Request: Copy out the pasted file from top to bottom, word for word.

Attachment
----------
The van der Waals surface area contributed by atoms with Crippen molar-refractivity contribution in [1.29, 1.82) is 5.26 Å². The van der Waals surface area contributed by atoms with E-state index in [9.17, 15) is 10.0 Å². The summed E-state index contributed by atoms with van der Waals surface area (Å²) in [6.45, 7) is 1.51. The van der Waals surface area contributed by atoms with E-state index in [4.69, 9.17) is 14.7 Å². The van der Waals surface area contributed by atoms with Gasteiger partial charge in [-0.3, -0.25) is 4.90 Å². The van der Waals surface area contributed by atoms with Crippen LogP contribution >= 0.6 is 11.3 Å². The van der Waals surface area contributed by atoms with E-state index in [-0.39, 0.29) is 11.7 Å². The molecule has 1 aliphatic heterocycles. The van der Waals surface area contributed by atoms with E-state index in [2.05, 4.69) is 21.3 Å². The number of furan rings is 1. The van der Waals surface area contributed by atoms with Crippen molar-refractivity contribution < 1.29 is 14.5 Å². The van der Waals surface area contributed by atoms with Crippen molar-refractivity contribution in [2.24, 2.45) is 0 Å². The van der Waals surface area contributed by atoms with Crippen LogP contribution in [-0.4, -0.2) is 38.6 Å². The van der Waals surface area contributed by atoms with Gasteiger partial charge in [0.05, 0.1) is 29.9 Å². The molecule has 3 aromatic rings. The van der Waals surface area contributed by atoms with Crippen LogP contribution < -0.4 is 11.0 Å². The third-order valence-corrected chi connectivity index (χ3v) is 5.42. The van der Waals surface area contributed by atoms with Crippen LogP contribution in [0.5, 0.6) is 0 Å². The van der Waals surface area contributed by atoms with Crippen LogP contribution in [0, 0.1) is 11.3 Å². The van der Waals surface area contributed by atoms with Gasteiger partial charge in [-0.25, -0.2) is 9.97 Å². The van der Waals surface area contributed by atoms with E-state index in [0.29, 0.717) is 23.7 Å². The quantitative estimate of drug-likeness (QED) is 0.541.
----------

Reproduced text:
The van der Waals surface area contributed by atoms with Crippen molar-refractivity contribution in [1.29, 1.82) is 5.26 Å². The van der Waals surface area contributed by atoms with E-state index in [9.17, 15) is 10.0 Å². The summed E-state index contributed by atoms with van der Waals surface area (Å²) in [6.45, 7) is 1.51. The van der Waals surface area contributed by atoms with E-state index in [4.69, 9.17) is 14.7 Å². The van der Waals surface area contributed by atoms with Gasteiger partial charge in [-0.3, -0.25) is 4.90 Å². The van der Waals surface area contributed by atoms with Crippen LogP contribution >= 0.6 is 11.3 Å². The van der Waals surface area contributed by atoms with E-state index in [-0.39, 0.29) is 11.7 Å². The molecule has 1 aliphatic heterocycles. The van der Waals surface area contributed by atoms with E-state index in [2.05, 4.69) is 21.3 Å². The number of furan rings is 1. The van der Waals surface area contributed by atoms with Crippen molar-refractivity contribution < 1.29 is 14.5 Å². The van der Waals surface area contributed by atoms with Crippen molar-refractivity contribution in [2.24, 2.45) is 0 Å². The van der Waals surface area contributed by atoms with Crippen LogP contribution in [-0.4, -0.2) is 38.6 Å². The van der Waals surface area contributed by atoms with Gasteiger partial charge in [0.05, 0.1) is 29.9 Å². The molecule has 3 aromatic rings. The van der Waals surface area contributed by atoms with Crippen LogP contribution < -0.4 is 11.0 Å². The third-order valence-corrected chi connectivity index (χ3v) is 5.42. The van der Waals surface area contributed by atoms with Crippen LogP contribution in [0.5, 0.6) is 0 Å². The van der Waals surface area contributed by atoms with Crippen LogP contribution in [0, 0.1) is 11.3 Å². The van der Waals surface area contributed by atoms with Gasteiger partial charge in [-0.25, -0.2) is 9.97 Å². The van der Waals surface area contributed by atoms with E-state index in [0.29, 0.717) is 23.7 Å². The quantitative estimate of drug-likeness (QED) is 0.541.